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Two in three doctors believe there is still a blame and shame culture in the NHS, MPS survey reveals

Post date: 27/04/2015 | Time to read article: 2 mins

The information within this article was correct at the time of publishing. Last updated 14/11/2018

A Medical Protection Society (MPS) survey of more than 500 UK members, including GPs, consultants and non-consultant hospital doctors, revealed that two in three doctors (68%) believe there is a blame and shame culture in the NHS, and that it will be difficult to overcome this.1 This compares with 66% of respondents to the same survey conducted in 2011, indicating that there has not been a positive culture change in four years.2

With the statutory duty of candour now in effect in England and Wales, MPS is calling on the next government to address this long-standing problem.3 MPS strongly believes that blunt legislative tools – such as the statutory duty of candour – are not the most effective way of achieving behavioural change. Only 16% of respondents thought legislation could be used to improve openness in healthcare.

Dr Rob Hendry, Medical Director at the Medical Protection Society said: "We would like to see the next government focus on empowering and supporting healthcare professionals to do what they entered healthcare to do – care for patients. Promoting an open learning culture, professionalism and accountability, and eradicating fear amongst those working in healthcare should be the priority.”

The majority of respondents (72%) felt that education and training would encourage openness in the profession, 65% pointed to the need for better top-down support from management, and mentoring was also considered an important factor for 50% of respondents.

Dr Hendry continued: "Legislating to govern the behaviours of healthcare professionals risks creating a ‘tick-box’ mentality. Mandating actions and threatening sanctions could undermine the intensely sensitive, personalised and patient-centred conversations that should happen with patients and their families when something has gone wrong.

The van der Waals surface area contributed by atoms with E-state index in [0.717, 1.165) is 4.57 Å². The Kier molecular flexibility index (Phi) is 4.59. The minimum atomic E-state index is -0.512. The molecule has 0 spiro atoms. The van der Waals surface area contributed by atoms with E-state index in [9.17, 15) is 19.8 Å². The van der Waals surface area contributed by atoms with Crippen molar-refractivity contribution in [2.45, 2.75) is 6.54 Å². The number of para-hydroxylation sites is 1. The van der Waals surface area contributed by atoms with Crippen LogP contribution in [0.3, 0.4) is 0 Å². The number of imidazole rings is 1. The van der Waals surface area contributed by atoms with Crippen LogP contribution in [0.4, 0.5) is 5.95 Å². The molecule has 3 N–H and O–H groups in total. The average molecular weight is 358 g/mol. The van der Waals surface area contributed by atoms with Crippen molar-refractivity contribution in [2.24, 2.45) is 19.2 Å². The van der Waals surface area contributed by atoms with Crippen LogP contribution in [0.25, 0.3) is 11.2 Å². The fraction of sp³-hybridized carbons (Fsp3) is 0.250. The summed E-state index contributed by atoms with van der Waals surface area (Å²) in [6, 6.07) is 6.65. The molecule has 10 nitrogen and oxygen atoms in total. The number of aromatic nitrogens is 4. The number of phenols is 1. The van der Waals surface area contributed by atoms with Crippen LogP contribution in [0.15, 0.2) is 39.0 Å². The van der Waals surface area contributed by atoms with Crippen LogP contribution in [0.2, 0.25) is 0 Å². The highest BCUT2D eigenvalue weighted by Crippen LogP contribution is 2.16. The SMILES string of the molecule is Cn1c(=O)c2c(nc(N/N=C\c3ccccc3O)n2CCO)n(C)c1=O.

“For a cultural shift to be effective and far-reaching, the next government and healthcare managers must encourage organisations to develop training and policies to support open communication and early notification of adverse events and near misses.”

MPS is calling for the culture in the NHS to be addressed as part of its ‘Priorities for the next government 2015 – 2020’.

More information 

For further information or to arrange an interview please contact Shannon Darling, Press Officer at MPS on +44 (0) 207 399 1319 or shannon.darling@medicalprotection.org

Notes to editors
  1. MPS conducted a survey of MPS members in April 2015 titled ‘Openness, Risk and Regulation’. It received 536 responses from UK GPs, consultants and non-consultant hospital doctors.
  2. MPS conducted a survey of MPS members in March 2011 titled ‘Openness, Risk and Regulation’. It received 541 responses from UK GPs, consultants and non-consultant hospital doctors.
  3. The statutory duty of candour came into effect in England and Wales on April 1, 2015. Consultations on similar statutory duties are ongoing in Northern Ireland and Scotland.
  4. Please find attached MPS’s Priorities for the next government – 2015-2020'.
Read a PDF of this press release

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